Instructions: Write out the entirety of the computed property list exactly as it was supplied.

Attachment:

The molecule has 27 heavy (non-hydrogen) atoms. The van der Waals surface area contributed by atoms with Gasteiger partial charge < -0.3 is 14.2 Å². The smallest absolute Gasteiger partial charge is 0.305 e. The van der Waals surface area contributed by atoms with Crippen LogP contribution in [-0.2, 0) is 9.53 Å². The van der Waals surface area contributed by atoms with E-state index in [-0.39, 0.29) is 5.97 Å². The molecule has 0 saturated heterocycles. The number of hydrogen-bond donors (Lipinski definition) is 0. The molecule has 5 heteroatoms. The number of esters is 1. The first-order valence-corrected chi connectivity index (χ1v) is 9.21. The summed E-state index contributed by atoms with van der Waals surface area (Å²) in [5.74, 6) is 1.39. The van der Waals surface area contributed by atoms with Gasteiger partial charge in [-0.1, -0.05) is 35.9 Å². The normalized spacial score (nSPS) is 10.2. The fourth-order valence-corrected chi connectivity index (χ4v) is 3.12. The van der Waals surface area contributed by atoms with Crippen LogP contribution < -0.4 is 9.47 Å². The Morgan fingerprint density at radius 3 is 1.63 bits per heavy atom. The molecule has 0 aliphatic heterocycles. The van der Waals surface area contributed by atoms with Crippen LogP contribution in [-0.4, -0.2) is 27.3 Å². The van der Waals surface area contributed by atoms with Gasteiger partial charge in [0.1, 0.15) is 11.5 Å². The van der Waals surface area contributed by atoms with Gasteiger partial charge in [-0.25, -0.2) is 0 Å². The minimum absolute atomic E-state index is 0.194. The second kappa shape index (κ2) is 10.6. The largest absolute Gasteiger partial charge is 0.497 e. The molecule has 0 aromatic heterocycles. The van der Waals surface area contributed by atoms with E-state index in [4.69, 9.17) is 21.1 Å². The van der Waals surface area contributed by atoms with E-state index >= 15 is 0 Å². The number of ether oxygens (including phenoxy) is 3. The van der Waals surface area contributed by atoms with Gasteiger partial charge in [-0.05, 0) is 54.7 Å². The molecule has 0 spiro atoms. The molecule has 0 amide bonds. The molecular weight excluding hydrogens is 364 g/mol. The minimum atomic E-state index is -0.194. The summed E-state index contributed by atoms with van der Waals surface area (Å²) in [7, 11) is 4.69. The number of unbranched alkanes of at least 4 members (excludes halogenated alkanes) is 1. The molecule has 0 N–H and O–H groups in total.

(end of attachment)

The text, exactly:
The molecule has 27 heavy (non-hydrogen) atoms. The van der Waals surface area contributed by atoms with Gasteiger partial charge < -0.3 is 14.2 Å². The smallest absolute Gasteiger partial charge is 0.305 e. The van der Waals surface area contributed by atoms with Crippen LogP contribution in [-0.2, 0) is 9.53 Å². The van der Waals surface area contributed by atoms with E-state index in [-0.39, 0.29) is 5.97 Å². The molecule has 0 saturated heterocycles. The number of hydrogen-bond donors (Lipinski definition) is 0. The molecule has 5 heteroatoms. The number of esters is 1. The first-order valence-corrected chi connectivity index (χ1v) is 9.21. The summed E-state index contributed by atoms with van der Waals surface area (Å²) in [5.74, 6) is 1.39. The van der Waals surface area contributed by atoms with Gasteiger partial charge in [-0.1, -0.05) is 35.9 Å². The normalized spacial score (nSPS) is 10.2. The fourth-order valence-corrected chi connectivity index (χ4v) is 3.12. The van der Waals surface area contributed by atoms with Crippen LogP contribution < -0.4 is 9.47 Å². The Morgan fingerprint density at radius 3 is 1.63 bits per heavy atom. The molecule has 0 aliphatic heterocycles. The van der Waals surface area contributed by atoms with Crippen LogP contribution in [-0.4, -0.2) is 27.3 Å². The van der Waals surface area contributed by atoms with Gasteiger partial charge in [0.1, 0.15) is 11.5 Å². The van der Waals surface area contributed by atoms with Gasteiger partial charge in [-0.25, -0.2) is 0 Å². The minimum absolute atomic E-state index is 0.194. The second kappa shape index (κ2) is 10.6. The largest absolute Gasteiger partial charge is 0.497 e. The molecule has 0 aromatic heterocycles. The van der Waals surface area contributed by atoms with E-state index in [4.69, 9.17) is 21.1 Å². The van der Waals surface area contributed by atoms with E-state index >= 15 is 0 Å². The number of ether oxygens (including phenoxy) is 3. The van der Waals surface area contributed by atoms with Gasteiger partial charge in [-0.05, 0) is 54.7 Å². The molecule has 0 spiro atoms. The molecule has 0 amide bonds. The molecular weight excluding hydrogens is 364 g/mol. The minimum atomic E-state index is -0.194. The summed E-state index contributed by atoms with van der Waals surface area (Å²) in [7, 11) is 4.69. The number of unbranched alkanes of at least 4 members (excludes halogenated alkanes) is 1. The molecule has 0 N–H and O–H groups in total.